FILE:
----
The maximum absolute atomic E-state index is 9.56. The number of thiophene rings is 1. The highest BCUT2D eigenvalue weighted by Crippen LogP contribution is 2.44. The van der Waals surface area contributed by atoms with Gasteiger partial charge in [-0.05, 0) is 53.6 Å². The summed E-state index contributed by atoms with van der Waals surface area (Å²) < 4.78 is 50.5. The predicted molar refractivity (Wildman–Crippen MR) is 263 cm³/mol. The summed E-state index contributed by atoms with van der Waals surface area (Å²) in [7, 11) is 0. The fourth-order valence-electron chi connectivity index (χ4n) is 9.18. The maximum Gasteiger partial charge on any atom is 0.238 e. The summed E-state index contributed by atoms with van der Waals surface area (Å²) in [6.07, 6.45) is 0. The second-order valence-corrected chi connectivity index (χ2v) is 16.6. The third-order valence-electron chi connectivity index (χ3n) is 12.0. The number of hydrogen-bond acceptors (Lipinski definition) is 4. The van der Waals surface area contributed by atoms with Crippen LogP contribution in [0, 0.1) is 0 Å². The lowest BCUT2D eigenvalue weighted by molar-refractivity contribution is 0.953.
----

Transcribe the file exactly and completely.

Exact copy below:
The maximum absolute atomic E-state index is 9.56. The number of thiophene rings is 1. The highest BCUT2D eigenvalue weighted by Crippen LogP contribution is 2.44. The van der Waals surface area contributed by atoms with Gasteiger partial charge in [-0.05, 0) is 53.6 Å². The summed E-state index contributed by atoms with van der Waals surface area (Å²) < 4.78 is 50.5. The predicted molar refractivity (Wildman–Crippen MR) is 263 cm³/mol. The summed E-state index contributed by atoms with van der Waals surface area (Å²) in [7, 11) is 0. The fourth-order valence-electron chi connectivity index (χ4n) is 9.18. The maximum Gasteiger partial charge on any atom is 0.238 e. The summed E-state index contributed by atoms with van der Waals surface area (Å²) in [6.07, 6.45) is 0. The second-order valence-corrected chi connectivity index (χ2v) is 16.6. The third-order valence-electron chi connectivity index (χ3n) is 12.0. The number of hydrogen-bond acceptors (Lipinski definition) is 4. The van der Waals surface area contributed by atoms with Crippen LogP contribution in [0, 0.1) is 0 Å². The lowest BCUT2D eigenvalue weighted by molar-refractivity contribution is 0.953.